After 35 straight days on the job, Jeannine Sowers is sorely in need of a spa day. The irony of it is, she’s been at the spa all month. Actually, all year.
Sowers and her husband Joel have been working since March 2013 to transform the old Moody Funeral Home building on Sylva’s Main Street into the new home of Fusions Spa. It’s been a long road.
“We kept asking ourselves through the entire process, ‘Why are we doing this? Tell me again why we’re doing this,’” Sowers said.
Built in 1946, the building had its share of issues to be fixed and innards to be updated, with the renovation process featuring multiple “surprises,” each of which set the timeline for completion back anywhere from six to eight months. There were times when it seemed the building would never be ready for massages or facials or soaks or any of the other services the couple aspired to offer.
But two days after the Aug. 9 soft opening, business seemed to be humming along at the comfortable, Zen-like pace one would expect of a spa. Herbal aromas float through the sunny reception area and waft down the hall into the treatment rooms. Soft music plays through the speaker system and sinks into the cushions of equally soft chairs and pillows. Nature photography, much of it from local artists, adorns the walls, and fresh flowers and carefully chosen knickknacks inhabit every corner.
“We’re going to calm Jackson County,” Sowers declared.
From herbal body wraps to chemical peels to a whole menu of massage treatments, Fusions certainly offers a long list of ways to get relaxed and focused on health. And as the business settles into its new space, the list is destined to get longer. Salt treatments to treat respiratory problems, beer baths, mineral and detox baths, raindrop oil treatment, reiki healing and foot soaks are all on the way. Sowers plans to offer yoga down the road, and memberships are already available for a fitness center that’s open in Fusions’ downstairs. Seminars and speakers will soon begin popping up to offer their expertise on a variety of nutrition- and health-related issues.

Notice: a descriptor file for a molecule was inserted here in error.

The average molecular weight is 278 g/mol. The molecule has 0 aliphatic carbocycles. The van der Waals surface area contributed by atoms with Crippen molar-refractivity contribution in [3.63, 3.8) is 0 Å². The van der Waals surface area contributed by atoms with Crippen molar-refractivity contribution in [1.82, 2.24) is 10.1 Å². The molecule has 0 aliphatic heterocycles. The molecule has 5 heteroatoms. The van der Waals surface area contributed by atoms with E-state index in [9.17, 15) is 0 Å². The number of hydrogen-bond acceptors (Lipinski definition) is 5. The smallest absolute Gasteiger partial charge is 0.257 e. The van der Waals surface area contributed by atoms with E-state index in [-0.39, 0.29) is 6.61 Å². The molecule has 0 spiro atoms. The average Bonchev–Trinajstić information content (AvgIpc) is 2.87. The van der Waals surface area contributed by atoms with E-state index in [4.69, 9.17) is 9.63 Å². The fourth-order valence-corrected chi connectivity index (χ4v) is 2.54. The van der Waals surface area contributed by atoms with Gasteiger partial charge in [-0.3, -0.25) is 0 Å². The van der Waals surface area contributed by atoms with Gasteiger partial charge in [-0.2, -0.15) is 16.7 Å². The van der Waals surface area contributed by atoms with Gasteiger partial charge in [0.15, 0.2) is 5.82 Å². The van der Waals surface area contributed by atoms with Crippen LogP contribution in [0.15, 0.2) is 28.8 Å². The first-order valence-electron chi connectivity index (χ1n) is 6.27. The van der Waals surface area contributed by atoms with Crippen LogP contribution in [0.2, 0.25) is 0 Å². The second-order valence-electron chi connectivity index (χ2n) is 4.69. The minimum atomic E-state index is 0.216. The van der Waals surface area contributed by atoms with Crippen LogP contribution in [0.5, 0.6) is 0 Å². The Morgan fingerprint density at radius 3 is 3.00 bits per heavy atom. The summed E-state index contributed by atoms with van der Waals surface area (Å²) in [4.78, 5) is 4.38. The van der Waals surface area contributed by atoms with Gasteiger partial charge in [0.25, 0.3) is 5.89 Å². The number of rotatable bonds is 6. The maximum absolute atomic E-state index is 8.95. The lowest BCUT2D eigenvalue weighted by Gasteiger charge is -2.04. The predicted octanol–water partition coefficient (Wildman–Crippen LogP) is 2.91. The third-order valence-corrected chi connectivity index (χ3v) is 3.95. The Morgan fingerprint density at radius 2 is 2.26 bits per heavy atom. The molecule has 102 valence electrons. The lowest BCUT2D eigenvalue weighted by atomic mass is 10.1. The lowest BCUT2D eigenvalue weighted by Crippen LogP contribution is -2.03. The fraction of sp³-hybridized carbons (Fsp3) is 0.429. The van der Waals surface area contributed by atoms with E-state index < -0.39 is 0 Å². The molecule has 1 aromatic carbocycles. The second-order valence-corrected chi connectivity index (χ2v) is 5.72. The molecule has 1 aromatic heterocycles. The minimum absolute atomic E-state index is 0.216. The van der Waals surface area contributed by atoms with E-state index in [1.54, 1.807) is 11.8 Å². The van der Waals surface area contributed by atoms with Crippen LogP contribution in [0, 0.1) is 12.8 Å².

The spa, which takes up 7,500 square feet of the 11,000-square-foot building — the rest of the building is office space for the Sowers’ other business — employs nine people.
Judging by the gusto with which the Sowers have sunk themselves into renovating one of Sylva’s most visible downtown buildings, it might be easy to assume that owning a spa has been a lifelong dream. But the reality is that it just sort of happened.
The couple also owns Sundog Realty, and they’d purchased some property in Cullowhee with an eye to create a resort community. Fusions went up for sale, and they bought the business thinking they’d learn how to run it and then relocate it to the resort they planned to build. But the post-recession economy proved too poor to support a new resort, and they discovered that the logistics surrounding water use would make it too difficult to have a spa in Cullowhee anyway.